Cream And Cologne
The scent of Nivea cream brings back immediate memories of my young mother dipping her delicate fingers in the beautiful blue jar of white, fluffy cream. She would dab it on her face, while I, a young girl, looked on. My mom looked like a movie star to me as she blended the sweet-smelling cream on her cheeks and forehead and smiling face. The beautiful blue jar alone looked pretty and special and the lotion smelled like almonds and ocean and fresh air. It felt rich and luxurious, like heavy cream and velvet blended together. I grew up calling it Ni-vey-ah and of course, thought that was the name of it. It wasn’t until I saw a television commercial years ago that I realized it was pronounced Niv-ee-a.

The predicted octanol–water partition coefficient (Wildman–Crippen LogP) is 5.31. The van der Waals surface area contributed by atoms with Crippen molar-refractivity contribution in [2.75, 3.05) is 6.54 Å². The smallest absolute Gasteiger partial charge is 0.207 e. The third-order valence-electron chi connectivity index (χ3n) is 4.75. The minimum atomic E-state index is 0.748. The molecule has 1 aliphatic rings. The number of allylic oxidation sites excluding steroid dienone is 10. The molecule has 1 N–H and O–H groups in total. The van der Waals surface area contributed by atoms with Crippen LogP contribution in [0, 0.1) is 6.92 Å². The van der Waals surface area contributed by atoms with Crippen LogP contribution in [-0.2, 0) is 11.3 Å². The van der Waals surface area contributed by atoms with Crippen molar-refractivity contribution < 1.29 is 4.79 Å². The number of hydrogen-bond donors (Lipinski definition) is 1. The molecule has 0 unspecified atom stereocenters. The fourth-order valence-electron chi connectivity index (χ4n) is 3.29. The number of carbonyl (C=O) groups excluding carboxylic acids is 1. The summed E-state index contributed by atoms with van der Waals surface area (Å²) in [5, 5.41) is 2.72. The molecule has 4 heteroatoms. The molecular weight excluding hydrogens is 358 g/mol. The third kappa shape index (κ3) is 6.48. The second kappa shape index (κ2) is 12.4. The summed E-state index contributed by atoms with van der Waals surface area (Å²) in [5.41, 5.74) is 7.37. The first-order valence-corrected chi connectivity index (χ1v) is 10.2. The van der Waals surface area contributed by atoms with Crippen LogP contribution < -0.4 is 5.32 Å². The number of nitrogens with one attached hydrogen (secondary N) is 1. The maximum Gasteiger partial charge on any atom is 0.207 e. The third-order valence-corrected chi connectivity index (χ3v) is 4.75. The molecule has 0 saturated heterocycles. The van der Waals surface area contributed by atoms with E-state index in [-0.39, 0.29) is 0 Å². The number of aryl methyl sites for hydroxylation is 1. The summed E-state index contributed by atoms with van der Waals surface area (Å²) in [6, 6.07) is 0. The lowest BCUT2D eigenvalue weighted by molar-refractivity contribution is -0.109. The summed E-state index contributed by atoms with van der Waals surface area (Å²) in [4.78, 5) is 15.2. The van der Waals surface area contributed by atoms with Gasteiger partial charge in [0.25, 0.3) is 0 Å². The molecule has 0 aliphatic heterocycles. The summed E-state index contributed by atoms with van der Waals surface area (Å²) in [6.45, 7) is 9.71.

I didn’t know, growing up, that my parents had European accents and that my sister and I were brought up with European manners, which was a big deal to our parents and apparently different from our American friends. We also repeated things that we heard from our parents as our friends giggled mercilessly; we didn’t know any other way. To this day I still mispronounce some words to the merriment of my own children who, of course, know everything better and correct me right away.
When I smell a man’s cologne (or shaving lotion as my dad called it), I think of my father, when he was alive, picking an after shave cologne from his collection of 13 different bottles that stood on a shelf like soldiers. Sometimes, he put on so much we said he smelled like a “perfume factory” which didn’t bother him one tiny bit. He was proud of his distinct, and different scents from all over the world. Even though he has been dead ten years, I still miss the smell of his cologne. It’s like the world is only one dimensional now, the scent of smell forgotten. Sometimes I will dab on an old cologne of my father’s on my wrists but it doesn’t smell the same. That smell, like everything else that made him my dad, was lost and buried years ago.